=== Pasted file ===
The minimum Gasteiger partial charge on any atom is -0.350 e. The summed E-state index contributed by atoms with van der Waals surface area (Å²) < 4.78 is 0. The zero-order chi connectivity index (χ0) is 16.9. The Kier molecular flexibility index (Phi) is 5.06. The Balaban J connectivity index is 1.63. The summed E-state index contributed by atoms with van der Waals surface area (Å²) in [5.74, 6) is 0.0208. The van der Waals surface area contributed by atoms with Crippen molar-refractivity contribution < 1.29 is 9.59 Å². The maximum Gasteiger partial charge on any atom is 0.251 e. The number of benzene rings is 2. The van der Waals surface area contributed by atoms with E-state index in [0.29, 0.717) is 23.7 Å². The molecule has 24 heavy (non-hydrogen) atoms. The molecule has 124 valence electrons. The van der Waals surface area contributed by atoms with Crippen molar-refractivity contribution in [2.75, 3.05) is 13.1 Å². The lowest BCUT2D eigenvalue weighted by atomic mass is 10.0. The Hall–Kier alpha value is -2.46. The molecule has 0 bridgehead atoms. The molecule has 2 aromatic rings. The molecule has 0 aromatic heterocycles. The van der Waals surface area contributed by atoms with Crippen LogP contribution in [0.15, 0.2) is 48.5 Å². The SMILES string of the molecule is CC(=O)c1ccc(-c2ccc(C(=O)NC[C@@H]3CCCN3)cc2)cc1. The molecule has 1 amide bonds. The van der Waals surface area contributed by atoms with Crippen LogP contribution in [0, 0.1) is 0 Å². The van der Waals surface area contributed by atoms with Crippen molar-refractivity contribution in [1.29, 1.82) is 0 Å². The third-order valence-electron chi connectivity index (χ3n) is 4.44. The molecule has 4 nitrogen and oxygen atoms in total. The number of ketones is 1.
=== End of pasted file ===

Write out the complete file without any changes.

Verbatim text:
The minimum Gasteiger partial charge on any atom is -0.350 e. The summed E-state index contributed by atoms with van der Waals surface area (Å²) < 4.78 is 0. The zero-order chi connectivity index (χ0) is 16.9. The Kier molecular flexibility index (Phi) is 5.06. The Balaban J connectivity index is 1.63. The summed E-state index contributed by atoms with van der Waals surface area (Å²) in [5.74, 6) is 0.0208. The van der Waals surface area contributed by atoms with Crippen molar-refractivity contribution < 1.29 is 9.59 Å². The maximum Gasteiger partial charge on any atom is 0.251 e. The number of benzene rings is 2. The van der Waals surface area contributed by atoms with E-state index in [0.29, 0.717) is 23.7 Å². The molecule has 24 heavy (non-hydrogen) atoms. The molecule has 124 valence electrons. The van der Waals surface area contributed by atoms with Crippen molar-refractivity contribution in [2.75, 3.05) is 13.1 Å². The lowest BCUT2D eigenvalue weighted by atomic mass is 10.0. The Hall–Kier alpha value is -2.46. The molecule has 0 bridgehead atoms. The molecule has 2 aromatic rings. The molecule has 0 aromatic heterocycles. The van der Waals surface area contributed by atoms with Crippen LogP contribution in [0.15, 0.2) is 48.5 Å². The SMILES string of the molecule is CC(=O)c1ccc(-c2ccc(C(=O)NC[C@@H]3CCCN3)cc2)cc1. The molecule has 1 amide bonds. The van der Waals surface area contributed by atoms with Crippen LogP contribution in [0, 0.1) is 0 Å². The van der Waals surface area contributed by atoms with Crippen molar-refractivity contribution in [1.29, 1.82) is 0 Å². The third-order valence-electron chi connectivity index (χ3n) is 4.44. The molecule has 4 nitrogen and oxygen atoms in total. The number of ketones is 1.